This is going to be an interesting meal since I have never had Ethiopian food before. Sure smells great though and the bits I have been sampling taste pretty darn good!

Lazy Loafer's picture
Lazy Loafer

You are so adventurous! It all sounds quite mouth-watering, really. I just baked a loaf of 100% rye (finally got a rye starter to work!) with coriander and orange zest, and it smells sooooooo good. I don't know how anyone can eat McFat & Salt kind of food when there are so many really good (in so many ways) foods out there. :)

Enjoy your sampling and your meal!

Wendy

dabrownman's picture
dabrownman

plus the other millions and millions who do every day:-)  Some folks don't make, need or can't afford real food it seems:-( Now I'm sad - even after Lady Ga Ga's fabulous half time show!

Lazy Loafer's picture
Lazy Loafer

Don't be sad (unless you're a NE fan)! Just keep spreading the word about good food. :)

dabrownman's picture
dabrownman

You have tio be a believer and never give up.

Lazy Loafer's picture
Lazy Loafer

I guess the people who paid $5000 for tickets feel they got their money's worth! At least if they were Patriot's fans. And if they actually stayed to the end of the game. :D

dabrownman's picture
dabrownman

Computer bots predicted there was a 99.7% chance that the Falcons would win - and they are going to take over all of our jobs:-)

Danni3ll3's picture
Danni3ll3

Although we had dug in by the time I remembered to take a pictures.

Doro Wat

Injera

Saffron Rice

Floydm's picture
Floydm

Looks fantastic. Would you mind if I featured this on the homepage for a bit?

Danni3ll3's picture
Danni3ll3

I would be honored! Thank you for asking!!

Danni3ll3's picture
Danni3ll3

The loaf in half

A few slices.

Close up of crumb.

My evening snack!

I actually made 6 loaves but there were only 4 out of the oven when I took the picture.

MichaelLily's picture
MichaelLily

It's an Ojibwa region thing I guess.  Customers basically force my hand into making this bread all the time, and I've never heard of it in any other region.  Very popular here in northern MN.  I love it, but have never added tarragon.

Danni3ll3's picture
Danni3ll3

Next time I will add a lot more of the Tarragon. As to why I didn't think of putting wild rice and cranberries together before, I have no idea. Those two things are common enough around here. 

Now I must admit you piqued my interest when you said Northern MN since I am directly above that state in Canada. So I creeped your profile and realized that you are in Duluth! Well, I really need to go check out your bread next time we are down there!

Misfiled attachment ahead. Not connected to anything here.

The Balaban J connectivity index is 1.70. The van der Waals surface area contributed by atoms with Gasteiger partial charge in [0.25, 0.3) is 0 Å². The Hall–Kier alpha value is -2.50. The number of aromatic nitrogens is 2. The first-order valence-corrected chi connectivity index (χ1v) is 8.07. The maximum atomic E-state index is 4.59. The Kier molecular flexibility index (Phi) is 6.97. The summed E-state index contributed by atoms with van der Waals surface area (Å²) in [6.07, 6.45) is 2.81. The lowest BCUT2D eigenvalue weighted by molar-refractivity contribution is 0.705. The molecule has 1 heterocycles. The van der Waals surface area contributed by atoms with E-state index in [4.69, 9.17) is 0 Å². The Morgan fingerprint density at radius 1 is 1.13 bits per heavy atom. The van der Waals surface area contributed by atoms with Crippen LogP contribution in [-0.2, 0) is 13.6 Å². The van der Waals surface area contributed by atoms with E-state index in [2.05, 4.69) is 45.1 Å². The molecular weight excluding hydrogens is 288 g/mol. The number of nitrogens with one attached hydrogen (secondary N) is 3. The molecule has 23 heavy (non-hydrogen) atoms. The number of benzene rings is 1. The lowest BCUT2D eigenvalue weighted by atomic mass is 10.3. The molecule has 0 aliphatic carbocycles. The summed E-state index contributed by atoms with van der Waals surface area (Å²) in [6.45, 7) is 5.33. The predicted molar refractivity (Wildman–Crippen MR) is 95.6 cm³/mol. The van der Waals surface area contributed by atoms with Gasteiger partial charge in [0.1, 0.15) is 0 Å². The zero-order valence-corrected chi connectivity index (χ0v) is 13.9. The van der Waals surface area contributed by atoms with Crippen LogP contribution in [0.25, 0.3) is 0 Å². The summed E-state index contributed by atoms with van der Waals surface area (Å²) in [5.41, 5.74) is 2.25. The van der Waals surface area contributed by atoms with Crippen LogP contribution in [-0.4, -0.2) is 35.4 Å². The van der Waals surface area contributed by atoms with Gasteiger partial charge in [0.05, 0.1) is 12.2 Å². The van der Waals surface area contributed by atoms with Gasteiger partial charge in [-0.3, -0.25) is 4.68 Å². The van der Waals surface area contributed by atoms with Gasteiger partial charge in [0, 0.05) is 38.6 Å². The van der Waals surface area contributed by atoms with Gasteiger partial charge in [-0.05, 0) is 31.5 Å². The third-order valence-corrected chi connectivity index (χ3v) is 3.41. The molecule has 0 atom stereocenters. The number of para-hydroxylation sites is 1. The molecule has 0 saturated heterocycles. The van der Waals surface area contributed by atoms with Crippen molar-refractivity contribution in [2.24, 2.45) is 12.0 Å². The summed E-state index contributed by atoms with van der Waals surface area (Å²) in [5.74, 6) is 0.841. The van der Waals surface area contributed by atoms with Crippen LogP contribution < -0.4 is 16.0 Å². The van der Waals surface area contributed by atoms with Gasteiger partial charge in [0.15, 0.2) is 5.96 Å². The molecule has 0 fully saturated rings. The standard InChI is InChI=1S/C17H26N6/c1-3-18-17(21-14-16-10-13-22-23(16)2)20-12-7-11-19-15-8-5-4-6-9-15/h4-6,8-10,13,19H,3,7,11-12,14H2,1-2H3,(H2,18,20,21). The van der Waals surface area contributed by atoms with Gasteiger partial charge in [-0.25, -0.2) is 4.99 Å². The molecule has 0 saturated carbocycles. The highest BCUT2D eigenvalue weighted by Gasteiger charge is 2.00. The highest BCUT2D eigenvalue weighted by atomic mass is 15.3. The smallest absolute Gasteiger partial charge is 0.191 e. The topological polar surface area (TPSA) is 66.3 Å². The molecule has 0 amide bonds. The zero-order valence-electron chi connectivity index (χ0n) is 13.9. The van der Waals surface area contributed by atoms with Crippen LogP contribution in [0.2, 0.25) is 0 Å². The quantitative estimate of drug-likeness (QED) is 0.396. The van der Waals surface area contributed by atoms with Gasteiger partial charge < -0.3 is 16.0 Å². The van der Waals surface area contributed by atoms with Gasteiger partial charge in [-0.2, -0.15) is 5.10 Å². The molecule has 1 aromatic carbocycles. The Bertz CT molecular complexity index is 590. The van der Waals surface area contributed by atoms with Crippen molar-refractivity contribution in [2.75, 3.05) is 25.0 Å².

MichaelLily's picture
MichaelLily

Definitely!  Here's a shot of one of mine

Danni3ll3's picture
Danni3ll3

I definitely have to go visit next time we are in Duluth!

isand66's picture
isand66

Nice looking bread!  I like your website, especially the ingredient policy, "Ingredients Policy: All of our wheat and yeast is free-range, cage free, and humanely treated. Our salt isn’t farm raised, but wild caught, and allowed to live out its natural salt life before being slaughtered. We make no guarantees about the water."

You should post some more photos of the breads you offer.

Regards,
Ian

Danni3ll3's picture
Danni3ll3

Michael, we are heading down to Duluth on Saturday and hope to get to your bakery before you close at 1. I sent the Bakery a message via Facebook but not sure who was answering the posts there. I am looking forward to possibly meeting you and definitely buying some of your bread. :-)

PalwithnoovenP's picture
PalwithnoovenP

The crumb is phenomenal! No idea how wild rice tastes but I love cranberries! Beautiful dinner too, with food from that we rarely see outside of its homeland.

isand66's picture
isand66

Fantastic bake and cooking to boot!  The crust and crumb look perfect and this must taste as good as it looks!

I will have to try this soon!

Happy Baking!

Ian

Ru007's picture
Ru007

What a great looking loaf!! 

I've been meaning to try rice in a loaf, i just haven't gotten round to it yet. 

This one sounds absolutely delicious. 

Great bake :)

joc1954's picture
joc1954

with the wild rice Danni! Congratulations for a great bread and thanks for mentioning my name at the beginning.